We started antenatal classes last week. This makes everything suddenly feel very real. The NHS run class was really good, a nice bunch of people and a great midwife leading the session. But at the back of my mind throughout was a feeling of “this would be a lot easier without diabetes”. They went around the room and asked everyone what their biggest concerns about birth were. Predictably most people said pain. I considered being honest and explaining to the room that my biggest concern is the fact that I have to play at being a pancreas on top of the whole having a baby business which feels a bit like trying to run a marathon and sit your maths A-level simultaneously. And it worries me that by having to multitask to such an extent I risk making a mess of both of them. And I don’t consider full outsourcing of the diabetes to the NHS to manage as an option because I’ve tried that before and they messed it up, and this is too important for that to happen.
Ultimately I decided that probably wasn’t quite the emotional outpouring the midwife was looking for when she asked the question of the group, so I gave the accepted answer of pain which allowed her to move seamlessly into her session on what marvellous drugs they have nowadays.
But the session did trigger a pitiful attack of the “why me’s?”. Because as I listened to how if you’re classed as low risk (I’m not) you can make use of the wonderful birthing pool (I can’t) and how you’ll focus on nothing but the contractions (great, but I don’t have that luxury, I need a spare braincell for the pancreas bit too) it did make me feel a touch bitter and twisted. This happens rarely, but hubby dealt admirably with his ranting wife when we got home and agreed that indeed life isn’t bloody fair. The why me’s are normally resolved by a bottle of red, but this time we had to settle for hot chocolate. Nowhere near as good, but it did the job. After a satisfying tantrum and a bit of a sulk I’ve stopped whinging and have got back to being grown up about the whole thing.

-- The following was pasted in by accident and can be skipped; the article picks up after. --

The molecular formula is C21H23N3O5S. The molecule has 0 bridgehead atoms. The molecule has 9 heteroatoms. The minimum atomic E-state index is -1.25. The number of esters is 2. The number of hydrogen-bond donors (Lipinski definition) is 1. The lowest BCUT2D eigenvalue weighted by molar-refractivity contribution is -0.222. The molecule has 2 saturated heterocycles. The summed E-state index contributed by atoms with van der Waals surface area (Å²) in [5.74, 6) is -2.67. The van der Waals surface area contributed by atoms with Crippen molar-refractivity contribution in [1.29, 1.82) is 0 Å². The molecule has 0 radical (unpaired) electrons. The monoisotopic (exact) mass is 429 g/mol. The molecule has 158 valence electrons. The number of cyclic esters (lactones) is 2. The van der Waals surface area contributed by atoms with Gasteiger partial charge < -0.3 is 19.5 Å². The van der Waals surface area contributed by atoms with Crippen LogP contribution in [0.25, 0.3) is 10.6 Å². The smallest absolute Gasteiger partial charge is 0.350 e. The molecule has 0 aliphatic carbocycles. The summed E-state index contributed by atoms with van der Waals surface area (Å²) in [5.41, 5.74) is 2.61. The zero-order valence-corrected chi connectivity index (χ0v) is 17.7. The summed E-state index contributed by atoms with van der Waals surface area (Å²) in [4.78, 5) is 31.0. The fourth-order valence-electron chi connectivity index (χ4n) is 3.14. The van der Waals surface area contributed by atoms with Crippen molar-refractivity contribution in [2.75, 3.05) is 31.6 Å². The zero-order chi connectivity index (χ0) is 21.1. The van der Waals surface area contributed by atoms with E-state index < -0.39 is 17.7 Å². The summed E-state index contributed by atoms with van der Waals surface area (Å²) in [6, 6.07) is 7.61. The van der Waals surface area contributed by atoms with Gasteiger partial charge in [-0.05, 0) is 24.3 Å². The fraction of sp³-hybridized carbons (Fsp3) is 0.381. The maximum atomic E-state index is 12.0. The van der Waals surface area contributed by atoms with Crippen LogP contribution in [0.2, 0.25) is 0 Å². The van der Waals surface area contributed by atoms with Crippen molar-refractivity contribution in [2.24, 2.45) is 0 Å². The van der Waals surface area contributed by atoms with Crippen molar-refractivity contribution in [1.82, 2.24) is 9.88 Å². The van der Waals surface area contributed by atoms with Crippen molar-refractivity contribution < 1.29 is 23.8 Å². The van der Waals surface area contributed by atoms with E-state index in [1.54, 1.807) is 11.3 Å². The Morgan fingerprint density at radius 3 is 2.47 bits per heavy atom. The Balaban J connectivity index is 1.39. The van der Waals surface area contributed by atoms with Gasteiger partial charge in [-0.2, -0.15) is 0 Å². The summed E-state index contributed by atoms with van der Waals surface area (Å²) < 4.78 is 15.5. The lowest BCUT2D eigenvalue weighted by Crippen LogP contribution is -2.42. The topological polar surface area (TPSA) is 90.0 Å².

In more positive news, my diabetes team took me completely by surprise this week. I went to my usual appointment and was met by the consultant and the DSN who wanted to have a joint session with me. This is not normal. I braced myself. And they left me completely gobsmacked. They felt it was time for us to go through my diabetes plan for my birth, because they know I have strong views on how I run my diabetes and they want to make sure the whole team is briefed on that. How fabulous, a proactive care team with an understanding of what their patient needs.
And even better, their proposal was almost identical to what the husband and I had been developing in our own conversations – basically, we’ll handle the diabetes between us using my pump and CGM. And if we need additional help, we’ll ask for it, at which point they’ll move me on to a sliding scale. For a c-section, we’ll manage the diabetes if it’s done under epidural, but if they need to knock me out, the diabetes is all theirs.
I wrote up the plan, emailed it back to them and they’re going to brief the whole team involved. What a great example of personalised care, and an unexpected joy that we all agree on the same approach without the need for an argument. Happy days.